Last September USB-IF, the USB governing body, published the specifications for USB 3.2. The emerging specification bonds two 10Gb/s channels together to achieve up to 20Gb/s of throughput. That's half the throughput of Thunderbolt 3, which is USB's strongest competitor.
Synopsys released a video of the world's first USB 3.2 demonstration. Synopsys used a Windows 10 host system running existing USB drivers embedded in the operating system. The target device was a Linux system configured as a mass storage device running a powerful array capable of at least 2,000 MB/s of throughput. The prototype hardware sitting in the middle consists of USB PHYs built on the FinFET process running at 10 Gb/s per lane. According to Eric Huang from Synopsys, lane bonding allows the interface to achieve USB 3.2 speeds.
We don't expect to see any device-side products using the new standard until mid- to late-2019. When these products do emerge, they will utilize commodity Type-C cables. Synopsys was very specific about the cables used in the demo. The company tells us that it used off-the-shelf Belkin USB 3.1 Type-C cables (like pictured above), which are the same as you can purchase at Target or other big box retails stores today.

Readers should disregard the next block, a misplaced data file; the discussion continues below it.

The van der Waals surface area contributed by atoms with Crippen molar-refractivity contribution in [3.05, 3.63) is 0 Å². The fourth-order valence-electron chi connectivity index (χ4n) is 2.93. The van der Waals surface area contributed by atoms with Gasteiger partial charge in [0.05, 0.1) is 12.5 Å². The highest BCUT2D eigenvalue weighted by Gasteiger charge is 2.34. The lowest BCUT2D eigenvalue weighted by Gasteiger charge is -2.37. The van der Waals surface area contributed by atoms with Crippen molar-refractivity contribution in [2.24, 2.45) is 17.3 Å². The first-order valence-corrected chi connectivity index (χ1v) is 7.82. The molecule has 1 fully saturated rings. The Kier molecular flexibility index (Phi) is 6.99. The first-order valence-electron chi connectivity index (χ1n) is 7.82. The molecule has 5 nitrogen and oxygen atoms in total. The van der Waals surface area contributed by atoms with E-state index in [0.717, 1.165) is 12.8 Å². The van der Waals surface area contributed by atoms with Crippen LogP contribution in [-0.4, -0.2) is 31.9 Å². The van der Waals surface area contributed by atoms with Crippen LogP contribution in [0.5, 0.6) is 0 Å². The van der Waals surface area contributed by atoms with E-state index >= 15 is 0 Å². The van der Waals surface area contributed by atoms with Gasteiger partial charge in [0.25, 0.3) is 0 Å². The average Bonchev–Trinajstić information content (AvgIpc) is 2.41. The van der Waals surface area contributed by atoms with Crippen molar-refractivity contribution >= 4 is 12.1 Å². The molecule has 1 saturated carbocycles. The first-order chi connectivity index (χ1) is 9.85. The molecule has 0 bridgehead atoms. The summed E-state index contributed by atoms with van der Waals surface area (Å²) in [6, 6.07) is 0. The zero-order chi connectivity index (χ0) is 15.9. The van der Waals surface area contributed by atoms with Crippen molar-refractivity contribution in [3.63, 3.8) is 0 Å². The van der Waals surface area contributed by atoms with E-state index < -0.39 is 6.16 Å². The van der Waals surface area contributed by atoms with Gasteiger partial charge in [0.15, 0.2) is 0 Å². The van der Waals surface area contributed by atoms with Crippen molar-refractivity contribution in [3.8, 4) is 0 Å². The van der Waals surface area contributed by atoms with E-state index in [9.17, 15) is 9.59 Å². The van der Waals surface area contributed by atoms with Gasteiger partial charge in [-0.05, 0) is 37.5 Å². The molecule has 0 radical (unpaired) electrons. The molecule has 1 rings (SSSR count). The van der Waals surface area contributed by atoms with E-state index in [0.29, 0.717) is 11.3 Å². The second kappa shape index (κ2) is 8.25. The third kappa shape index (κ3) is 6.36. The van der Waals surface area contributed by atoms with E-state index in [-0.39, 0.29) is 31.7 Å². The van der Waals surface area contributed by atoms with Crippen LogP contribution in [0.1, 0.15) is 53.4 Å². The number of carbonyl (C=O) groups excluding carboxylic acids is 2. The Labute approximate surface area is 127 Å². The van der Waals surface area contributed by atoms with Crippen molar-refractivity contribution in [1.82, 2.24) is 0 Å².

USB 3.2's increased bandwidth will enhance existing technologies, but you'll need to purchase new hardware. We should see USB-connected monitors and storage products adopt the technology first, followed by professional and consumer devices soon after.